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LEADERSHIP IN THE GLOBAL ECONOMY (LGE) taught by Professor Matthew J. Slaughter

One of the most striking developments of the World Financial Crisis, one whose causes and consequences will take years to fully understand, has been the sharp escalation of the government’s role in business. For business leaders, government is now much more factor in strategic planning: as a possible revenue source; as a competitor; and as a regulator of corporate choices regarding capital markets, labor contracts, energy costs, health costs, taxation, and international trade and investment. And many CEOs and boards of directors are finding that government leaders and their citizens are often unsure of their motives and consequences. This dynamic, then, presents a central question for LGE: how will you lead companies when countries have so many more connections to your business—connections that often spring from government wariness, not support, of the private sector? In this mini-course, each student works to develop his or her own answers to this question by developing Teachable Points of View regarding current global business topics that include the rise of the BRIC countries and support for “strategic industries.” Class sessions are structured as mock Congressional hearings in which students prepare, debate, and defend CEO testimonies.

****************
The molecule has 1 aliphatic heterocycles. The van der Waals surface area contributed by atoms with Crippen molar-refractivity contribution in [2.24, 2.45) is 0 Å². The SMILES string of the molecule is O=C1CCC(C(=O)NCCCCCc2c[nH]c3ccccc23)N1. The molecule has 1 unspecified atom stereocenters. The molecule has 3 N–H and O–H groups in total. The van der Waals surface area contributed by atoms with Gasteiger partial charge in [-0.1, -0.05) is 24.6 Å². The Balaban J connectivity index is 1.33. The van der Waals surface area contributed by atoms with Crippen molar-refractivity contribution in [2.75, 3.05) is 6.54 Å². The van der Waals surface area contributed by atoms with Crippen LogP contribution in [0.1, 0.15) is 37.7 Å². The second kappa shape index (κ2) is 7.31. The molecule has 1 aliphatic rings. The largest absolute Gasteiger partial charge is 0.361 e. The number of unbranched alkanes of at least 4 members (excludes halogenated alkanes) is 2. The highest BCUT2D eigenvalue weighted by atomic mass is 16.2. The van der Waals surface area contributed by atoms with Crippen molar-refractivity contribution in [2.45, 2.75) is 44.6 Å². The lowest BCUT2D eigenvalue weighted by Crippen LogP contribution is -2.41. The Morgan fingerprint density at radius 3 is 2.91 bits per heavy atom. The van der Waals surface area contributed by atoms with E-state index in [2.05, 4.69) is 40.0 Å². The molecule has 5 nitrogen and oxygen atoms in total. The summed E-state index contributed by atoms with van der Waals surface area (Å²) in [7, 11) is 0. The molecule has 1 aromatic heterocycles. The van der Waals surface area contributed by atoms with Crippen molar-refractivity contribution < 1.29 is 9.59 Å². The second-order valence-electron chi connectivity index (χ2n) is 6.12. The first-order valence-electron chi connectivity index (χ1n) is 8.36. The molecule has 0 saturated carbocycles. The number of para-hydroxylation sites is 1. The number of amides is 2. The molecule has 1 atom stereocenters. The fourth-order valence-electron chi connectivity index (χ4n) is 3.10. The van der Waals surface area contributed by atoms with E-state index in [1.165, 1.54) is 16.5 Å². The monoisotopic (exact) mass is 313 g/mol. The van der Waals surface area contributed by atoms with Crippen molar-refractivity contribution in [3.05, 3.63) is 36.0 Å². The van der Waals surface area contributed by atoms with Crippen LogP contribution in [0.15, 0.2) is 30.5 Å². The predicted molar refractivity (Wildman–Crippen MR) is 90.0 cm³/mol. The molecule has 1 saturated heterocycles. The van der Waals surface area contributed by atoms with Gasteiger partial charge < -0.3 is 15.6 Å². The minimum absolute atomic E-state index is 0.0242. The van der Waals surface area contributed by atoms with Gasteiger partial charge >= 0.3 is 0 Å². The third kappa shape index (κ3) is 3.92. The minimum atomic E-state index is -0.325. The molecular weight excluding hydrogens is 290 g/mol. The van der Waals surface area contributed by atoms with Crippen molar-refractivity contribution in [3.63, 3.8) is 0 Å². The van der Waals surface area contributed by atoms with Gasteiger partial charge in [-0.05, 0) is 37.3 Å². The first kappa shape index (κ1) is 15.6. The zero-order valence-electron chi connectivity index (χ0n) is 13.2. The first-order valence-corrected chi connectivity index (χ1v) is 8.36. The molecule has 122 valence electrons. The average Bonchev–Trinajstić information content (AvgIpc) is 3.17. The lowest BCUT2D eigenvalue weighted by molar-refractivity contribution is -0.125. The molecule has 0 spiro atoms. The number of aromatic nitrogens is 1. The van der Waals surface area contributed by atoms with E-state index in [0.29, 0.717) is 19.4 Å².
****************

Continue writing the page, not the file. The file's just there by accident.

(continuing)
Read more about LGE in this story from Tuck Communications.